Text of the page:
What issues did your bill address that the Waxman bill does not?
Primarily, my bill dealt with harm reduction techniques and cessation programs. The Waxman bill did not address either issue. My bill encouraged current smokers to migrate from the most dangerous products to reduced-risk products. According to the American Association of Public Health Physicians, moving the more than 40 million smokers from cigarettes to low-harm smokeless products would reduce death and disease associated with smoking by 90 percent.
Also, cessation programs have proven to work in helping people quit altogether. Our bill mandated states use 20 percent of their master settlement agreement [MSA] payments on cessation programs, where Rep. Waxman’s bill had no cessation provisions at all.
Philip Morris in neighboring Virginia supported the Waxman bill, while North Carolina’s R.J. Reynolds opposed it. Speculation is that this will create an unfair market advantage for Philip Morris and make it more difficult to develop “low-risk” options. Do you see the bill’s passage as having a particularly adverse affect on the North Carolina company?
Absolutely. In the last few years, Reynolds American made the decision to move from being a cigarette manufacturer to being a “total tobacco” company. They were leading the way in harm-reduction products and less risky tobacco products. However, passage of H.R. 1256 completely dismantles the work they have done over the last few years by banning these products. Jobs will surely be lost as a result.
Do you have any feel for how heavy-handed the FDA will be with the tobacco industry?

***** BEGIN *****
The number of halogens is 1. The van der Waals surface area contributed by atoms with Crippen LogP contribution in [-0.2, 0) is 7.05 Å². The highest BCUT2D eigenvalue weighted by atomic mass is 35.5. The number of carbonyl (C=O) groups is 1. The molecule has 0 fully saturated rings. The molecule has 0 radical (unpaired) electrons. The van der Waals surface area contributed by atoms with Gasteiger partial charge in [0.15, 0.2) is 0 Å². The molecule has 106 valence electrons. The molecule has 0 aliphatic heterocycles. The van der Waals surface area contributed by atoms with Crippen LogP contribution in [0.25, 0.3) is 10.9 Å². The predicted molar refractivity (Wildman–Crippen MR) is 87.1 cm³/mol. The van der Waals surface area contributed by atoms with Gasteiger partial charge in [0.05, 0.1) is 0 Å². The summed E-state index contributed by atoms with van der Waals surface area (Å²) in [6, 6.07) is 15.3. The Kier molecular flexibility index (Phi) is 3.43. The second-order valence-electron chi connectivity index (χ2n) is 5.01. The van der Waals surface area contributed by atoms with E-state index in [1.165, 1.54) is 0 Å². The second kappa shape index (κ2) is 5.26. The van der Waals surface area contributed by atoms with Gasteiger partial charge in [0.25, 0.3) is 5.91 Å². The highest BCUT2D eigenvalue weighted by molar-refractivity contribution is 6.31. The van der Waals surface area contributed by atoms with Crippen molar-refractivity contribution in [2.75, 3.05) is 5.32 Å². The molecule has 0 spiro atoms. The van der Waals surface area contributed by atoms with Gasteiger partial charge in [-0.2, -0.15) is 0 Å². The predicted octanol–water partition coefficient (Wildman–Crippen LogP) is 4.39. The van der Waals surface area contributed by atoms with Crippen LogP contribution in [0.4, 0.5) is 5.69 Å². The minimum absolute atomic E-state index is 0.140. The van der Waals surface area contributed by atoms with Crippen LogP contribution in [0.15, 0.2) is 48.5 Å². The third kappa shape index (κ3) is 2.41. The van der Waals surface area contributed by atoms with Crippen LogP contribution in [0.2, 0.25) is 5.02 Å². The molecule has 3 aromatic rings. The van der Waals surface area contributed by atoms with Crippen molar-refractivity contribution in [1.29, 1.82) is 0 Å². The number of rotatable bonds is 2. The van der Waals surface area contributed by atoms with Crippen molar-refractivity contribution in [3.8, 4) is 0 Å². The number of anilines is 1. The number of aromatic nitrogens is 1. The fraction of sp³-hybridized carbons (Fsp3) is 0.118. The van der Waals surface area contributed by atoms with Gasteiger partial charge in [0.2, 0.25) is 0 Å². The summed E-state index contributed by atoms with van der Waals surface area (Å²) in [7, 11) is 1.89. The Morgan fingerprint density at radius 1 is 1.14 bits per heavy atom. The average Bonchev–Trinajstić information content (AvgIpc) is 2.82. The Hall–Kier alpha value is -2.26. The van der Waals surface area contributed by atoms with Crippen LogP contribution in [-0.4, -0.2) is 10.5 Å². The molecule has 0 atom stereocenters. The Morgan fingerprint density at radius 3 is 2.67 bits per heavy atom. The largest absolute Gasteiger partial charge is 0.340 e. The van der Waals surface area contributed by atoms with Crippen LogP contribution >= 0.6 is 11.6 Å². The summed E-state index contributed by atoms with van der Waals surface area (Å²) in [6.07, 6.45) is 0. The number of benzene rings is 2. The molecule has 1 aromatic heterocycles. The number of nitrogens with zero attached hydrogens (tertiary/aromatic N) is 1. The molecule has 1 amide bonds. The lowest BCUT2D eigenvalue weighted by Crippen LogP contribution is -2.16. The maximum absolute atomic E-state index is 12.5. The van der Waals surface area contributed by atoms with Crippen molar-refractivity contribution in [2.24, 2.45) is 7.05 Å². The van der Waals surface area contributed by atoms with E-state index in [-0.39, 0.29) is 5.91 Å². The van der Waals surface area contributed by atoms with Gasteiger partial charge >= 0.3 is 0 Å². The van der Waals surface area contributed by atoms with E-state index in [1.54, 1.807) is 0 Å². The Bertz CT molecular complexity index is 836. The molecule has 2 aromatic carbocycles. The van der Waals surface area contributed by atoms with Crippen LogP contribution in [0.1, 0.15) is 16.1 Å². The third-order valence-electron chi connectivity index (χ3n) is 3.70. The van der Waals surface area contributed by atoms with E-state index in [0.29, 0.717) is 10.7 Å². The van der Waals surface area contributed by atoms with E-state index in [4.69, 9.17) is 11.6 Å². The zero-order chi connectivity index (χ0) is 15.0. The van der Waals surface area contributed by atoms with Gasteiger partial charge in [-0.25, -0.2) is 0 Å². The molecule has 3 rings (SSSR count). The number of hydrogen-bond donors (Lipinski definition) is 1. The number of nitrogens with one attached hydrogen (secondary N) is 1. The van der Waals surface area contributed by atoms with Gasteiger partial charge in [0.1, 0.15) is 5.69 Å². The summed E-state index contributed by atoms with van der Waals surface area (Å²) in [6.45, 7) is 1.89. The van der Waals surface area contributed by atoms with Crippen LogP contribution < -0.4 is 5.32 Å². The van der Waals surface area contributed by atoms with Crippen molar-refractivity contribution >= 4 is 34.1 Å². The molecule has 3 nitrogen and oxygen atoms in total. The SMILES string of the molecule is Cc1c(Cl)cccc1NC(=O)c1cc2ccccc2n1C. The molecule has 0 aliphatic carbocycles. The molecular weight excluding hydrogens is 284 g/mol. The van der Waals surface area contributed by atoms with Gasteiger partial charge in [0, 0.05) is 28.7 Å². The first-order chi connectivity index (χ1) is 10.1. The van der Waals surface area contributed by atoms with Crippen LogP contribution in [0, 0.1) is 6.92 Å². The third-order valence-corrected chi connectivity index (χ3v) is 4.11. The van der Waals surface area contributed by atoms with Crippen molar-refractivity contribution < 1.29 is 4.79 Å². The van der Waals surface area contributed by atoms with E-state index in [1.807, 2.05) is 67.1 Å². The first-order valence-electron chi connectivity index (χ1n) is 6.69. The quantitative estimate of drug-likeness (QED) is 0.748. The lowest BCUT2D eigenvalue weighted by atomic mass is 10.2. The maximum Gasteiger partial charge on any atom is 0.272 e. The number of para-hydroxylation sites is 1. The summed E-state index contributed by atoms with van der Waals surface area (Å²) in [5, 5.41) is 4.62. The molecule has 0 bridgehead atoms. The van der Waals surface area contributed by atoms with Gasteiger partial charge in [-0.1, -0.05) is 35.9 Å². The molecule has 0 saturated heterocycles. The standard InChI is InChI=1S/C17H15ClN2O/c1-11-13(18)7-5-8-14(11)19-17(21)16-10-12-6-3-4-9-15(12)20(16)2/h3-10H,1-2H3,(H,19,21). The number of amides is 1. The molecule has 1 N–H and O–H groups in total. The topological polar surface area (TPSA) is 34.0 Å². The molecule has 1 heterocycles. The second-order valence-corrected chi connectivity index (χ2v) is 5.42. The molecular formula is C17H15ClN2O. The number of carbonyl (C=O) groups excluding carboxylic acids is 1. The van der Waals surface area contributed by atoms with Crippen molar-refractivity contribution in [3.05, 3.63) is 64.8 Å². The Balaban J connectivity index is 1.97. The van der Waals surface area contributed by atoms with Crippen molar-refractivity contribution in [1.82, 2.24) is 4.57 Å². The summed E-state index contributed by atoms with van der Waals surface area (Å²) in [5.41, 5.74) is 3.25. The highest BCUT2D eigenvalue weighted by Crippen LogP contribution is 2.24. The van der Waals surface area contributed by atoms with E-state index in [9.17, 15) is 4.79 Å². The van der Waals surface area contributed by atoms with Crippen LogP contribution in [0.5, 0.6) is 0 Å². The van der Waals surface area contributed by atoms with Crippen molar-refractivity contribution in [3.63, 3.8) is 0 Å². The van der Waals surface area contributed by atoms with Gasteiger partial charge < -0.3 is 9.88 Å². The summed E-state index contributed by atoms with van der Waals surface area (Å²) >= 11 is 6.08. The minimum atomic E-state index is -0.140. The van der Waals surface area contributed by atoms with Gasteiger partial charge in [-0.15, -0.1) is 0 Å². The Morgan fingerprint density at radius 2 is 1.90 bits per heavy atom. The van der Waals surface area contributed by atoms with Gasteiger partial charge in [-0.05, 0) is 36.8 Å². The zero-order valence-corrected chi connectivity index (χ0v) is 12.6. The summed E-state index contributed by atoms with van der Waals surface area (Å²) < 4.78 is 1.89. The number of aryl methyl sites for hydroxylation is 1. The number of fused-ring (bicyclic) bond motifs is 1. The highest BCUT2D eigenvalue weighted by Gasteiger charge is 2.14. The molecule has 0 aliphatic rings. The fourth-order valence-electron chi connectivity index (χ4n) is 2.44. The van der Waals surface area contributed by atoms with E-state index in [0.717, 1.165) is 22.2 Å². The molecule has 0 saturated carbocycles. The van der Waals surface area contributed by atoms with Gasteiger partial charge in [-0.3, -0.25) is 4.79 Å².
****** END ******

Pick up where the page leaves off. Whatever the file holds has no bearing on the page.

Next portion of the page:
It largely depends on who is selected to run the tobacco wing that will now be created under the FDA. It will be interesting to see who is put in charge and how they handle this large responsibility.
With the FDA already stretched thin, will it have the ability to efficiently regulate the tobacco industry?
This is one of the main reasons I opposed this bill. The bill does little to achieve the goal of improved public health and will end up doing more harm than good. Regulation of tobacco will divert funds and resources away from the approval of lifesaving drugs and medical devices in order to study a product that should not be under the FDA’s jurisdiction in the first place.
Also, the bill would severely impede the FDA’s core mission to ensure that foods, drugs, medical devices and cosmetics—currently 25 percent of the U.S. marketplace—are safe, effective and properly labeled. Tobacco is an inherently dangerous product, and adding it to the list would stretch the already overburdened agency even more while also significantly conflicting and distracting the FDA from its core mission.
In fact, the bill before Congress could shortchange the FDA’s budget by $2 billion, forcing the agency to move staff and resources away from food and drug oversight. It is ridiculous to ask the FDA, which is the federal government’s primary guarantor of safety and efficacy, to regulate a product that is fundamentally and undeniably unsafe.
Do you think the FDA will try to implement sweeping changes or will change be a long, gradual process?
Some changes will come quickly, like advertising and warning labels. Other changes, like the removal of constituents from cigarettes, will be a very long process, if they ever actually happen at all.
What is your biggest concern for growers who count on tobacco?
I’m concerned that this legislation will impact their annual income, thus threatening the job security of many tobacco farmers. By increasing the price of tobacco products, in turn, tobacco farmers will take a huge hit in sales, drastically reducing their annual income.
Most mainstream media focuses on the cigarette industry. How do you think FDA regulation will affect the cigar industry, which is largely composed of small, family-owned businesses?
According to the authors of the bill, “We’ll fix cigarettes immediately and cigars will come a little later.”